Ty Hardin

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One of the American actors who crossed the big water to star in spaghetti westerns, Ty Hardin probably is the one with the biggest nose. His biography consists of facts, rumors and fabrications. He also seems to suffer from amnesia. Let's start with some facts: he served the US Army in Korea and was accidently discovered by a talent scout when he attended a costume party dressed like a cowboy. He appeared in supporting roles in a couple of Hollywood movies, among them the western Last Train from Gun Hill. He got his big break when Clint Walker walked out on the TV series Cheyenne after one series and he was asked to 'take over' from him (he actually played his cousin Bronco Layne). Later he got his own show, Bronco

He made his first spaghetti western appearance in The Man from Cursed Valley (1963), in which he used the same fire arms Volonté would use in A Fistful of Dollars (1). He did a couple of other spaghetti westerns, but none of them was made by one of the great directors. He worked with Corbucci though, when the other Sergio took a break from his westerns with the thriller Bersaglio Mobile (1967). In the 1980 Hardin organized a militia group, called the Arizona Patriots. He also published a monthly magazine in which he wrote anti-US government articles. The FBI started an investigation, which finally resulted in a raid on the camp. A cache of weapons was confiscated and several group members were arrested. Hardin escaped to Costa Rica, a country with no extradition treaties. He later settled things with the US government and returned to his home country.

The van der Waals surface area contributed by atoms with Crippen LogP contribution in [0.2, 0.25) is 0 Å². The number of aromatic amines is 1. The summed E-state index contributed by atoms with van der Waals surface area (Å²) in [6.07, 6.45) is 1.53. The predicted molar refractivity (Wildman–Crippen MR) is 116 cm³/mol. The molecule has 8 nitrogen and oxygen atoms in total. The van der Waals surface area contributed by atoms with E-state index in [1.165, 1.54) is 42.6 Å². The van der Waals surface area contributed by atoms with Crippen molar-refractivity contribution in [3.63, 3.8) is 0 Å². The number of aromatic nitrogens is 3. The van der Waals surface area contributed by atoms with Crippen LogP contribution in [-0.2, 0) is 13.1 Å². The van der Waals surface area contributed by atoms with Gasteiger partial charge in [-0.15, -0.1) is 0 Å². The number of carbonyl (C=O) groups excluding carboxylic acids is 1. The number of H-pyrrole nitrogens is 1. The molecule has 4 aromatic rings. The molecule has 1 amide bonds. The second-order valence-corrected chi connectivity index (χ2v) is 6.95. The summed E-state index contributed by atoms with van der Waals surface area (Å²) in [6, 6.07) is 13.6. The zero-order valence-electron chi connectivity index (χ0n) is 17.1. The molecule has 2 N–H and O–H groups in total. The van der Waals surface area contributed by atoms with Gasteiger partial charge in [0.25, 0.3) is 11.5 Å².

All this is suppressed on his own website. There's a small note on globalization though, with Ty telling cowboys to put a few guns aside, just in case, and the book he's working on, his auto-bio, is called 'Cowboy Armageddon'. Dear me. He says a lot of his past is a blur, calling it a sign of old age and dementia. We get a personal message in which he asks the film industry to stand up for the values that are sacred to the country, and the United States are called the greatest country in history. He also states that Sergio Leone and John Wayne were among his best friends. Sergio wanted him for A Fistful of Dollars (but he turned the offer down because the film was too violent, not a good example for young people), while John wanted him for Rio Bravo (but the part was already given to Ricky Nelson). It's possible that his name was mentioned in relation to Fistful, after all he was an American actor living in Europe, but there's no evidence that Sergio ever thought of hiring him. All reports of his friendship with John Wayne go back to his own website. I'm sure Ty is a loving husband to his wife and a loving grandfather to his grand children, but Pinocchio also seems to have a big rival.



--By Scherpschutter